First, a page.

Bean gave a slight nod and found himself almost leaning into H.D.’s delicate finger movements. He was being so gentle. Funny that this young man could be all—what had Mara said?—“kung-fu-dancing guy” one minute and so tender with those hands the next.

“Olive oil has shitloads of bruise-healing properties,” H.D. was saying. “Coconut oil or castor oil is good too. But that little Thriftway was too small to carry anything like that. I’ll head down to The Village Herbal and get you something better later.”

He what?

“Look, you don’t have to do all this,” Bean said.

“You were my knight in shining armor,” H.D. replied.

Bean gave a quiet little chuckle. “Hardly. I was out. You were doing all the knighting.”

“Don’ matter. I gotta do something. This would’na happened if not for me in the first place.”

The gentle massage went on for another few minutes and then came to a slow stop. Bean almost whimpered when it did. It had felt so nice. So nice to be touched. Even through the pain. So long since he’d been touched. He opened his eyes and found H.D. looking deeply into his face. H.D.’s hand was now cupping his cheek, and to his surprise, Bean felt a stirring in his crotch.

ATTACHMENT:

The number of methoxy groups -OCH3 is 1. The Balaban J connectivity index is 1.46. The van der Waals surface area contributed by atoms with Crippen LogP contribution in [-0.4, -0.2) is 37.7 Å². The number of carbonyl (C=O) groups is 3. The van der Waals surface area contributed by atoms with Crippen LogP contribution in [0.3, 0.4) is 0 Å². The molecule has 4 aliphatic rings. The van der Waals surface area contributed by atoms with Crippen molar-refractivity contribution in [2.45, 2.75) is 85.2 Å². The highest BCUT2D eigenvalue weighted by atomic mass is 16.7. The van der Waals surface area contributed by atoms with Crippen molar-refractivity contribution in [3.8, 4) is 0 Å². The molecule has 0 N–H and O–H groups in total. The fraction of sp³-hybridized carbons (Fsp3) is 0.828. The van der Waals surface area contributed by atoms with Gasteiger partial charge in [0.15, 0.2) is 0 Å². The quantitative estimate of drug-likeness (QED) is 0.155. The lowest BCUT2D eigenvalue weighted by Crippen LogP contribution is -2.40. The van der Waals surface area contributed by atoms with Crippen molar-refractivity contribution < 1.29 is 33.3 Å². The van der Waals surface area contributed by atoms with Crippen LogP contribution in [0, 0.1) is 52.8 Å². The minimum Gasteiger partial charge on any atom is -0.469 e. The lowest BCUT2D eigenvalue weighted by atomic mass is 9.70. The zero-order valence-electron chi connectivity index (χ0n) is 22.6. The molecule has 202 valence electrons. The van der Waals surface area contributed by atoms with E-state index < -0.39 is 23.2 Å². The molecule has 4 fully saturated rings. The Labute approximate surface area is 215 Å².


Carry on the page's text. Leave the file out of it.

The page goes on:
Jeez
, he thought.
He’s only touching my face
.

Neither of them said a word for what felt like a century. The expression on H.D.’s face…. If Bean hadn’t known better, he would have expected the guy to kiss him. And… was he leaning forward?

“How’s it going, boss?” came Poindexter’s voice, and both men jumped.

The look on Poindexter’s face was one of wide-eyed surprise. “Oh! Shit! Sorry!” She vanished so fast it was as if a trapdoor had opened beneath her.

So it did look like H.D. was about to kiss me….

H.D. stood up. “I got to get back to Four-Footed. What time do you get off? I want to get a few more things for your eye.”

There was a sad little flip in Bean’s stomach as he realized H.D. was leaving. Bean didn’t want him to go.

You’re being silly. You don’t even know if this guy is gay or not.